In an assessment of sentiments, the polarity of sentiment partiality of each given corpus is determined and accorded against the SC polarity partiality. This is to ensure that only corpora with a similar polarity bias are presented as relevant results as the output. Accordingly, IV represents words that can be found within the lexical resources, such as WordNet , while words that are preceded by the # symbol (hashtag), such as #dengue and #feveroftheday, are categorized into hashtags. Other words that are not found illustrated in the resources are categorized into OOV; words that might be a form of slang (coined words), abbreviations, or emoticons. After the classification process, the normalization of the text takes place based on the lexical resource. OOV examples of text conditions that need normalization could be because of misspelling, such as bokk instead of book; or coined, sleepzzz instead of sleep; abbreviations; or even emoticon symbols. To progress to the next phase, the OOV words must be normalized and transformed into standard words.
4 Experiments and Results
The implementation of the algorithm using the proposed framework with a dataset is described in this section.
i. Text-based Data Collection
First, the tweets were randomly collected using the streaming API of Twitter and the keywords #dengue and dengue were extracted and stored as a .csv file. Then, only English tweets with the above keywords were filtered and extracted. However, many tweets were removed due to the lack of user location from the Twitter accounts. Fig. 8 shows an example of the data extracted from Twitter.
As mentioned in the previous section, the pre-filtering process must be conducted on the tweets acquired previously. This phase involved intensive pre-filtering steps for each tweet collected from the previous phase that would subsequently be passed as pre-filtered tweets to the next phase. Twitter feeds were filtered and extracted based on the three aspects mentioned in Section IV. For the Twitter feed, the filtration was to ensure that the tweets collected were from the original author/tweeter rather than from those who retweet the content. All pre-filtered tweets were passed to the next phase as input.
ii. Classification of Tweets
Based on the tweets retrieved from the keyword, the tweets must be classified. In this research, the classification of the tweets was done according to two categories; news and opinion. First, the data were split using Cross-Validation in which the Repeated Random Sub-Sampling Validation method was used. This method randomly split the dataset into training and validation data. For each split, the model was fitted to the training data, and the predictive accuracy was assessed using the validation data. The output of this split was the training set and the test set. Then, the naive Bayes classifier was applied to build a classifier based on the training data previously obtained. Naive Bayes classifiers are highly scalable and require several linear parameters in the number of variables (features/predictors) in a learning problem. The classification accuracy was calculated using the test data for which we obtained 0.9. Tweets were then classified using the classifier that had been built. Fig. 9 shows an example of the tweets after the classification.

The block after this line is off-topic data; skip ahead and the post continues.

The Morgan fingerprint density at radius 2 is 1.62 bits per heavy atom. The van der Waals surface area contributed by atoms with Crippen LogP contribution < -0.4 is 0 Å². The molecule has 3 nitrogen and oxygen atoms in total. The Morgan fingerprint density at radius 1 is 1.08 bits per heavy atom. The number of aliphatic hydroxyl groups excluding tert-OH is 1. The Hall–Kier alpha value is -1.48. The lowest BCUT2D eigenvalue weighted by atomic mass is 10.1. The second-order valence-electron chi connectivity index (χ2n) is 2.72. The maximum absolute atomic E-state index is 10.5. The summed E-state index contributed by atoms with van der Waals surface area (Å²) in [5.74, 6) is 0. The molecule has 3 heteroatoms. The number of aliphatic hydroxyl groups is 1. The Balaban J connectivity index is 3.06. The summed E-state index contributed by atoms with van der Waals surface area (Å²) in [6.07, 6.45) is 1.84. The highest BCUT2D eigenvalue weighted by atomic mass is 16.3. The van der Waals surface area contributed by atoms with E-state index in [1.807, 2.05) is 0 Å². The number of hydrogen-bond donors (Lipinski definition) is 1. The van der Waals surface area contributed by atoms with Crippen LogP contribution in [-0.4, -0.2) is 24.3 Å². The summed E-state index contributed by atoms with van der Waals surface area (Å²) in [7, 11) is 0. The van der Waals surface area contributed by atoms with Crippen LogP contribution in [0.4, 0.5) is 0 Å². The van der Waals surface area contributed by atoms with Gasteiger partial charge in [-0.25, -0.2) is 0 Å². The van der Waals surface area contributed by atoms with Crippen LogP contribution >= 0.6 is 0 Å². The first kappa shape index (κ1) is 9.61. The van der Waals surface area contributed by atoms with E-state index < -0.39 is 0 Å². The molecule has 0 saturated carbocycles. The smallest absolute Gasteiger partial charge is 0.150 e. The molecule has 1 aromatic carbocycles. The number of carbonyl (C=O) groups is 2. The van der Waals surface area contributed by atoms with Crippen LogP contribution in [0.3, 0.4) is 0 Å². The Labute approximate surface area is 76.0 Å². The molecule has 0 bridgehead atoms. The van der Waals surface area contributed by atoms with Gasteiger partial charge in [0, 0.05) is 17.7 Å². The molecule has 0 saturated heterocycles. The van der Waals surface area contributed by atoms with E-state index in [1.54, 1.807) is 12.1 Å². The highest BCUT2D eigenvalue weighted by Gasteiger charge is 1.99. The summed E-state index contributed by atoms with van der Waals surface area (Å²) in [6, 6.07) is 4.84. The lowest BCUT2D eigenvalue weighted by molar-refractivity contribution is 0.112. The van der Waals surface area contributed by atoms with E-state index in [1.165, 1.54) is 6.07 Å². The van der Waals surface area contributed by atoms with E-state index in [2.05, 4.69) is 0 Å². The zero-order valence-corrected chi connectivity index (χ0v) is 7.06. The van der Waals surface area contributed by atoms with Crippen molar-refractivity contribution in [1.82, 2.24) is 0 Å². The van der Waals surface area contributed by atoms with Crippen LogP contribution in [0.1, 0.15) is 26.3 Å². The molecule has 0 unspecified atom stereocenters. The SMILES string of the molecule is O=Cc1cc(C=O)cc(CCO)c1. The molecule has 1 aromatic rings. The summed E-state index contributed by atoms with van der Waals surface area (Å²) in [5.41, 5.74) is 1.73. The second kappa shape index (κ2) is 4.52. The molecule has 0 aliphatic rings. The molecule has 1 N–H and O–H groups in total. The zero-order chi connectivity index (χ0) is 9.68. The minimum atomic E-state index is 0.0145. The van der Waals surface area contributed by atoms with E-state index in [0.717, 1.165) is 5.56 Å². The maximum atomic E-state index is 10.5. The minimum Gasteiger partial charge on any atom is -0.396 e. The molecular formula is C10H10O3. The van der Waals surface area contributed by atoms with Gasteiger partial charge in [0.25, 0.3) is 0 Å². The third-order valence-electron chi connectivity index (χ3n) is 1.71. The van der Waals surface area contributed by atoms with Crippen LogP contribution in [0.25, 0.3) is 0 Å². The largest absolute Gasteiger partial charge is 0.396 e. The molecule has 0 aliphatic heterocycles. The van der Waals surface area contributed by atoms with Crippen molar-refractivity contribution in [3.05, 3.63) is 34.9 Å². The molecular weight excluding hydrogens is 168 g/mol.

iii. Cleaning the Tweets
Cleaning the tweets is important before performing sentiment analysis. This is the phase in which the mined tweets were obtained from the .csv file and the sentiment analysis function was performed. The tweets must be cleaned for running the sentiment analysis of the content “opinion” and checking the areas suspected of a dengue epidemic. The cleaning phase performs the following tasks:
• Remove the empty rows
• Remove URL
• Remove any non-English words
• Remove any duplicate tweets
• Remove tweets with null location
• Reset indexes and
• Standardize the words
iv. Cleaning the Tweets Sentiment Analysis and Polarity Analysis
Cleaning The analysis of sentiment polarity was executed as shown in Fig. 7 in the previous section. Using the cleaned data, sentiment analysis was performed. The data were then classified based on the type of data – opinion or news – and normalized. Fig. 10 shows the number of opinion tweets according to the city.
The sentiment analysis was examined using the Polarity analysis of the tweets. The polarity analysis was done using the TextBlob, which is a Python (2 and 3) library for processing textual data. It provides a simple API for common natural language processing (NLP) tasks, such as part-of-speech tagging, noun phrase extraction, sentiment analysis, classification, translation, and more. The polarity score is a float within the [−1.0, 1.0], while subjectivity is a float within the range [0.0,1.0], where 0.0 is very objective, and 1.0 is very subjective.